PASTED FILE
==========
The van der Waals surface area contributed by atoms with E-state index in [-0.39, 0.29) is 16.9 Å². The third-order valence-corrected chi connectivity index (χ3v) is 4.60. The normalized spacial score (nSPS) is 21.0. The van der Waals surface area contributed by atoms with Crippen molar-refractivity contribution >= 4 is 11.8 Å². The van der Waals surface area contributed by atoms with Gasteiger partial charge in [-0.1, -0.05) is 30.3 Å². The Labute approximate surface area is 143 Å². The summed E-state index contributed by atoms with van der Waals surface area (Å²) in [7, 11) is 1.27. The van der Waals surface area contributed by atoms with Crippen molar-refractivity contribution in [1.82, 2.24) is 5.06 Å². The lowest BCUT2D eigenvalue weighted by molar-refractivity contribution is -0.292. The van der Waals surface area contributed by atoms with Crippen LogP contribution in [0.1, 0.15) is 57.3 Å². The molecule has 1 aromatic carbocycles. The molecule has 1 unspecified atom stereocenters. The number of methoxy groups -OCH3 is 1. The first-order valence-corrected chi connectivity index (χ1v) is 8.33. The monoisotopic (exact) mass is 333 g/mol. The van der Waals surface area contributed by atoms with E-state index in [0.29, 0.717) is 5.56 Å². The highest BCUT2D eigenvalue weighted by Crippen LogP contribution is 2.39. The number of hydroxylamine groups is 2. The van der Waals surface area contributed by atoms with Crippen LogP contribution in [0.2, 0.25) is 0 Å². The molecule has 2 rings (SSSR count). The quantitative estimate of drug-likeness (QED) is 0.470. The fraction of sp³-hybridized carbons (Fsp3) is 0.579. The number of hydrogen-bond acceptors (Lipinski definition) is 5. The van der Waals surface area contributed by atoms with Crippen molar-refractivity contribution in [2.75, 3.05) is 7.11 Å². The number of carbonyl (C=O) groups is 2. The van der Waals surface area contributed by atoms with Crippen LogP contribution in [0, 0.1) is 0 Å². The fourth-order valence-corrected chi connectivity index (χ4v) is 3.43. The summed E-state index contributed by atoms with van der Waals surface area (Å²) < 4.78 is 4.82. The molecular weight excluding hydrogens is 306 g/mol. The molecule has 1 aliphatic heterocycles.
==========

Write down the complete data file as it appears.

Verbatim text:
The van der Waals surface area contributed by atoms with E-state index in [-0.39, 0.29) is 16.9 Å². The third-order valence-corrected chi connectivity index (χ3v) is 4.60. The normalized spacial score (nSPS) is 21.0. The van der Waals surface area contributed by atoms with Crippen molar-refractivity contribution >= 4 is 11.8 Å². The van der Waals surface area contributed by atoms with Gasteiger partial charge in [-0.1, -0.05) is 30.3 Å². The Labute approximate surface area is 143 Å². The summed E-state index contributed by atoms with van der Waals surface area (Å²) in [7, 11) is 1.27. The van der Waals surface area contributed by atoms with Crippen molar-refractivity contribution in [1.82, 2.24) is 5.06 Å². The lowest BCUT2D eigenvalue weighted by molar-refractivity contribution is -0.292. The van der Waals surface area contributed by atoms with Crippen LogP contribution in [0.1, 0.15) is 57.3 Å². The molecule has 1 aromatic carbocycles. The molecule has 1 unspecified atom stereocenters. The number of methoxy groups -OCH3 is 1. The first-order valence-corrected chi connectivity index (χ1v) is 8.33. The monoisotopic (exact) mass is 333 g/mol. The van der Waals surface area contributed by atoms with E-state index in [0.29, 0.717) is 5.56 Å². The highest BCUT2D eigenvalue weighted by Crippen LogP contribution is 2.39. The number of hydroxylamine groups is 2. The van der Waals surface area contributed by atoms with Crippen LogP contribution in [0.2, 0.25) is 0 Å². The molecule has 2 rings (SSSR count). The quantitative estimate of drug-likeness (QED) is 0.470. The fraction of sp³-hybridized carbons (Fsp3) is 0.579. The number of hydrogen-bond acceptors (Lipinski definition) is 5. The van der Waals surface area contributed by atoms with Crippen molar-refractivity contribution in [2.75, 3.05) is 7.11 Å². The number of carbonyl (C=O) groups is 2. The van der Waals surface area contributed by atoms with Crippen LogP contribution in [0, 0.1) is 0 Å². The fourth-order valence-corrected chi connectivity index (χ4v) is 3.43. The summed E-state index contributed by atoms with van der Waals surface area (Å²) < 4.78 is 4.82. The molecular weight excluding hydrogens is 306 g/mol. The molecule has 1 aliphatic heterocycles.